On October 23rd, the European Council agreed on a new climate and energy framework for post-2020. Much was written before, and many opinions have been voiced afterwards, about the potential impact of the policy framework presented.
When the EU adopted its 20-20-20 targets, it was heralded as daring, ambitious and the benchmark for other nations. Now the EU moves forward and launches 40-27-27 targets for 2030. The targets again cover greenhouse gas reductions, renewable energy and energy efficiency. The question debated is where this will take Europe, and how this framework will impact the global challenge of curbing global warming.
On one hand, there are numerous voices, in the media, government, industry, and among NGOs, that are satisfied with the framework presented by the EU. Part of their reasoning is that just getting an agreement at all, is a victory with the current political and economic situation in Europe. The coal-intensive, and increasingly strong and confident Poland has also played an important role. Poland actively teamed up with neighboring countries, like the Czech Republic, Hungary and Slovakia, and threatened to block the agreement, if extra support and compensation for lower income countries were not included. Proponents of the agreed targets emphasize the central role given back to the EU ETS. Reductions in GREENHOUSE GAS emissions should primarily take place “domestically”.
On the other hand there are strong voices that are extremely disappointed, and fear that the climate just lost a very important battle. They especially debate the target of 40% reductions in greenhouse emissions compared to the 1990 baseline. It is not nearly high enough to be on the necessary path toward a global two-degree warming scenario. The other targets are also viewed as weak. A 27% renewable target does not represent a shift beyond an extension of the current 2020 path. And possibly the biggest disappoint is the lack of commitment given energy efficiency, with no binding commitments required on EU or national levels.
Is all bleak?
I believe not. 2030 is not an end-point for EU policymakers. It is merely a stopping-point toward 2050. Today, Europe and most of the global community realize the need to fully decarbonize. The big question is: Does the proposed EU framework contribute to reaching our goals in 2050?
For Europe to play a significant role in the UN climate talks in Paris 2015, and continue to take a leading role in driving change, the EU needed concrete targets. This is now in place. Although they could have been more ambitious, they will still function as an important benchmark for the upcoming negotiations.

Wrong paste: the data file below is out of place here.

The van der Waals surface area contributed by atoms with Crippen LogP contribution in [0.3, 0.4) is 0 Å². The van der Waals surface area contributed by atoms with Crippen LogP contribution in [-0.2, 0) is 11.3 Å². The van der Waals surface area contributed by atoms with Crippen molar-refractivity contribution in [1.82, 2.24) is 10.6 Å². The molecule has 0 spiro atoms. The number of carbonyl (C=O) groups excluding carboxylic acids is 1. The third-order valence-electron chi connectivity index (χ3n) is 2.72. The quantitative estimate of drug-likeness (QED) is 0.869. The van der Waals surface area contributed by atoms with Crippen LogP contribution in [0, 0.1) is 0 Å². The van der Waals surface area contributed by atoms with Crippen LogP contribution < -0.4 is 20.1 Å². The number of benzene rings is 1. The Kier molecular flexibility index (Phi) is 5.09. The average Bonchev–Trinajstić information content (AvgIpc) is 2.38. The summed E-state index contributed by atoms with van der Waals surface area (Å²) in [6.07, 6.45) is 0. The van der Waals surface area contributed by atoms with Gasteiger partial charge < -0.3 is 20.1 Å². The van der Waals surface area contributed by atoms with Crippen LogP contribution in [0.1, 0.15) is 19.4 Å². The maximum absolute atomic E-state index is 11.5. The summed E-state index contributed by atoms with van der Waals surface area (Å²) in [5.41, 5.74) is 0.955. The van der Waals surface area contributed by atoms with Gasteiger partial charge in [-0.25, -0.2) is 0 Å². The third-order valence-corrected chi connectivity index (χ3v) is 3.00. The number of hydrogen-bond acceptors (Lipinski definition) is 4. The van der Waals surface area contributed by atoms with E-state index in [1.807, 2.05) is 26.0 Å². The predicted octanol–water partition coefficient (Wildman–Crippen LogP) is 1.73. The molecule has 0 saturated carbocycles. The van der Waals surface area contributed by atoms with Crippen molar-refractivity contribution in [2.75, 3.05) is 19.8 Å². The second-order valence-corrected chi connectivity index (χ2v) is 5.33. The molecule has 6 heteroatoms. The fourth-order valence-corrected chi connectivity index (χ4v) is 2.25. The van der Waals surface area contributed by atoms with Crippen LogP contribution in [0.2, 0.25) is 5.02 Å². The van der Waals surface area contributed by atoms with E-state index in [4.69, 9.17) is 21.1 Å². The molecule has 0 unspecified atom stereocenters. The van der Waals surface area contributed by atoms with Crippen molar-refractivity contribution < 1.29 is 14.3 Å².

A renewable energy target higher than 27% could obviously have accelerated the current deployment of renewable energy across Europe. At the same time, Europe has already undergone a major “energy overhaul” over the last 10 years. The energy landscape is changing fast, and a renewable energy future is the focus. This includes new market structures, smarter infrastructure, and cost-effective solar and wind power generation. But most importantly, we can glimpse outlines of new business and financing models. The EU’s decision to move forward with a binding renewable target will reinforce this energy transition. The direction is set, and there is no way back.
We see nations, individuals and businesses setting ambitious targets and defining detailed roadmaps of how they can reduce their GREENHOUSE GAS-footprint. The rationale is not only about “doing the right thing”, but it is linked to sound business decisions and strategic market positioning. Households and businesses across Europe are rapidly changing their energy behavior, and engaging directly in producing new renewable energy. Some are attempting to produce as much energy as they use, while others have increased their stakes by aiming to produce more renewable energy than they use. In other words, they are working to become energy positive.
Ahead of the EU decision, a group of eleven leading European businesses (“De Groene Zaak”), including IKEA, Philips and Unilever, published a declaration pushing for even tougher targets. Their main message was that “Europe needs to move rapidly towards a sustainable economy based on renewable energy and energy efficiency. By promoting renewable energy and energy efficiency technologies, we will be able to improve our energy security and reduce carbon emissions, while boosting the economy and creating high quality green jobs”.
We are steadily moving towards a point of no return, where the forces of change are strong, and the momentum created is irreversible. The 2030 targets and policy framework play an important role in setting the course.
When this tipping point is reached, we will see a self-reinforced drive by industry and market players to move toward a renewable, low-emission and sustainable society. The race to take the lead is on.